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The Corn Palace in Mitchell, South Dakota is also commonly known as the World's Only Corn Palace and the Mitchell Corn Palace. The building is a multi-purpose arena that is decorated with crop art murals covering the building made up of corn and other grains. Along with a new mural being added every year, The Corn Palace is a tourist destination that is visited by up to 500,000 people every year. The Corn Palace houses many different things every year like concerts, sports events, exhibits, and other community events. The building is celebrated every year with a citywide festival that is held at harvest time or at the end of August.

  • The Mitchell Corn Palace
  • Sky, Cloud, Flag, Government
  • Architecture, Facade, Landmark, Place of worship

The Corn Palace we see today was built in 1921 to replace the second Corn Palace that was built in 1905 that replaced the original Corn Palace from 1892. It is a unique Moorish structure .The Mitchell Prehistoric Indian Village preserves the site of a 1,000-year-old Native American village that includes artifacts and an earth lodge used for reproduction purposes. Starting in the late 19th century, a number of cities in the Great Plains started constructing "corn" or "grain palaces" to promote the cities and their products. From 1887 to 1930, around 34 corn palaces were built across the Midwest United States; the only one that remains is the Mitchell Corn Palace.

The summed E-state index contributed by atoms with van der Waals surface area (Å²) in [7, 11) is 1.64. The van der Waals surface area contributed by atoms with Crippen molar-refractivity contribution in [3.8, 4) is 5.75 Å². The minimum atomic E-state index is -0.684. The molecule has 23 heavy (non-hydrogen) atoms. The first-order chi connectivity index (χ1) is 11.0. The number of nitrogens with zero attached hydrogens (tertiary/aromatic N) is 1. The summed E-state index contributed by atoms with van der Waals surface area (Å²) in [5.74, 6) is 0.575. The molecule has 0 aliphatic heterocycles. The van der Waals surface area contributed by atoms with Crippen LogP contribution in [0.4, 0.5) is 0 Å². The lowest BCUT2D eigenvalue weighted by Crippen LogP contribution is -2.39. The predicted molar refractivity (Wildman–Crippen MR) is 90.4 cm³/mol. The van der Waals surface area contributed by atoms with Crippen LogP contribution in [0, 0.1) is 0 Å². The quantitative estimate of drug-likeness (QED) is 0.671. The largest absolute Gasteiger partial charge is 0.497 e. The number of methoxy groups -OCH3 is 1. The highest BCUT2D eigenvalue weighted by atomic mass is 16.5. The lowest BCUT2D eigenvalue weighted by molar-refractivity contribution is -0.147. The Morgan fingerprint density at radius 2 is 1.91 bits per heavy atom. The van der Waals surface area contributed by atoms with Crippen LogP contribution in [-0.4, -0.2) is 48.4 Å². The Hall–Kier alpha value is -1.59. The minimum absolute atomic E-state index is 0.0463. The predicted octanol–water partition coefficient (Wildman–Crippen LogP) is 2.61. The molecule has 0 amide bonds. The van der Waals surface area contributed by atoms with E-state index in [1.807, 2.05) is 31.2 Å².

The original Mitchell Corn Palace, The Corn Belt Expansion, was built in 1892 to showcase how rich the soil was in South Dakota to encourage people to settle there. The building was a large wooden castle right on Main Street on land donated by First Corn Palace Committee member Louis Beckwith. In 1904-1905, the city of Mitchell posed a challenge to the city of Pierre in an attempt to have the Corn Palace replace Pierre of the state capitol of South Dakota. Part of the effort was to rebuild the Corn Palace in 1905. The Corn Palace was rebuilt once again in 1921 with Russian Style onion domes and Moorish minarets added in 1937.

In 2004, the Corn Palace got national media attention by receiving funding from Homeland Security. The attention drew criticism from the Department of Homeland Security and the grant program. But the Corn Palace ended up receiving $25,000 in DHS funding for a camera system for President Obama's visit in 2008 and to protect a new fiberglass statue of the Corn Palace mascot "Cornelius" in 2009.

  1. “Corn Palace.” Wikipedia, Wikimedia Foundation, 5 Nov. 2020, 
  2. “Mitchell.” Encyclopædia Britannica, Encyclopædia Britannica, Inc.,